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Faint tunes drift out from an empty pub as darkness fills the misty valley of downtown Mae Hong Son. A handful of local diners and the odd souvenir shop light up its main street, but this seems to be about as far as nightlife gets in this remote northern Thai province. Recent events have cast it in another light: An ongoing police investigation has uncovered a prostitution ring involving minors, patronised by government officials and even allegedly run by a police senior sergeant major over a span of at least two years.
Three young women say they were coerced into the trade. Mae Hong Son's governor has had to fend off allegations that he bought sex from a minor, while a local politician from Nonthaburi province north-west of Bangkok confessed to the crime.
Nine policemen have been sacked so far, including three accused of gang-raping a minor. Perhaps most damning is the allegation that senior government officials visiting Mae Hong Son are routinely feted with food and drink, and offered sex with girls. As the probe widens, human rights activists fear there will be attempts to hide evidence of official complicity.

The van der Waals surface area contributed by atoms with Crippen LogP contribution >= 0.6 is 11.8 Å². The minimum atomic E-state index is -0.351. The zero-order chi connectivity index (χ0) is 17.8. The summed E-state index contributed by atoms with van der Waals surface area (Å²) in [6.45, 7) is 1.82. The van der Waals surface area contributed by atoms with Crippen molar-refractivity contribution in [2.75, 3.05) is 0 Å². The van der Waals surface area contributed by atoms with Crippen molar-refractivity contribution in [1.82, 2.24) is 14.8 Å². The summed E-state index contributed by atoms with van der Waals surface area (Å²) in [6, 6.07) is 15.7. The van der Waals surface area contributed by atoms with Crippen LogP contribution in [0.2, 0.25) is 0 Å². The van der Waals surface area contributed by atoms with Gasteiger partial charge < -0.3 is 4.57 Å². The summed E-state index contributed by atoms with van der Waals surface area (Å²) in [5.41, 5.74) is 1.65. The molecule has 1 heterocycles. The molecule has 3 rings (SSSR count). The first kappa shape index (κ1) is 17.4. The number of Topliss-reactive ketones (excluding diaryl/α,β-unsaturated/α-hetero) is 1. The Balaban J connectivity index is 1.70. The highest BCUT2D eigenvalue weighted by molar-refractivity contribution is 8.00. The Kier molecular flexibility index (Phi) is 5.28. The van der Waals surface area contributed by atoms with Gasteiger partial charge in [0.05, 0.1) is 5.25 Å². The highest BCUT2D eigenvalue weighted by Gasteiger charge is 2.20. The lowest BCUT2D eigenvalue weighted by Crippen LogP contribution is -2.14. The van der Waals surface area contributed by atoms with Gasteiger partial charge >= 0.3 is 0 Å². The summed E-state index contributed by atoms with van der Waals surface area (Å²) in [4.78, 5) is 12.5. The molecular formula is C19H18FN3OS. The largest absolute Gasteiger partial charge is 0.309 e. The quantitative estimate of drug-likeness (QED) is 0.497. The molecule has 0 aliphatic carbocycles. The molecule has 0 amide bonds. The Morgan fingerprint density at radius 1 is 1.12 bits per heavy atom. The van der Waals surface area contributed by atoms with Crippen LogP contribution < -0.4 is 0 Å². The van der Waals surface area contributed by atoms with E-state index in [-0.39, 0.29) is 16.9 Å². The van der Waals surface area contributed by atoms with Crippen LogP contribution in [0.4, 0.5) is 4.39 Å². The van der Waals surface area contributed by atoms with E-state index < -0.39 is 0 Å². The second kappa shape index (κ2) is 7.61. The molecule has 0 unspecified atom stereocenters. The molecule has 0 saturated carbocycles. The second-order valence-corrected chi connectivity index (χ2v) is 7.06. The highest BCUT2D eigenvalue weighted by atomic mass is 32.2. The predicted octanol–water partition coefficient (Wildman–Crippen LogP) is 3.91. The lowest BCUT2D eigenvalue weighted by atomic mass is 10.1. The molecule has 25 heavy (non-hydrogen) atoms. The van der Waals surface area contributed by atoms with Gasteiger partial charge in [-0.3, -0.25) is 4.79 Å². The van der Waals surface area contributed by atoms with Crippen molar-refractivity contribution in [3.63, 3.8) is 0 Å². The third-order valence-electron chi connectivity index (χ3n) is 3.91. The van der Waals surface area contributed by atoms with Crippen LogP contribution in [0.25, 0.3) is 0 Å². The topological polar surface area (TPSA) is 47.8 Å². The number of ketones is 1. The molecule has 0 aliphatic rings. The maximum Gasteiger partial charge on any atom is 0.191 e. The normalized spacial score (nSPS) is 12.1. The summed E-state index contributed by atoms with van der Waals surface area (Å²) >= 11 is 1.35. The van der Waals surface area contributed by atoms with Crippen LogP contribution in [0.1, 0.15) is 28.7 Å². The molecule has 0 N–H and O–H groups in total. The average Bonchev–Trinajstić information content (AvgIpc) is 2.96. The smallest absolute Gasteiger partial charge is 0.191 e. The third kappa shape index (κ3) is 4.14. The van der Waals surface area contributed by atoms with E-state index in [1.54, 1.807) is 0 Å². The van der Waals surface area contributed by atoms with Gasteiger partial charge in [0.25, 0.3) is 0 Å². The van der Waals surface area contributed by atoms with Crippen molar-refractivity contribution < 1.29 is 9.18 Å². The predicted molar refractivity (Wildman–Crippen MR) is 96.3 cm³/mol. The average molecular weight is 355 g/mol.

The scandal has riveted a nation, and turned the small border province, once touted as Thailand's "happiest" province and better known for its rugged mountains and ethnic minorities, into an unwitting icon of child sex tourism. Three alleged victims have been moved out of the province under a witness protection programme. According to those close to the investigation, one was just 14 when she was beaten up and forced to sell sex. Mae Hong Son-based social worker Thiphawan Kamonthammachot, who has spoken to her, said the girl had to work whenever she got a call from her pimp.
Non-governmental organisations and law enforcement officials have long observed that certain regions in northern Thailand are vulnerable to child prostitution. A report last year on the sexual exploitation of children in tourism, published by Bangkok- based non-profit organisation Ecpat International, noted: "Children from ethnic minorities, such as those from hill tribe communities in northern Thailand, are especially vulnerable.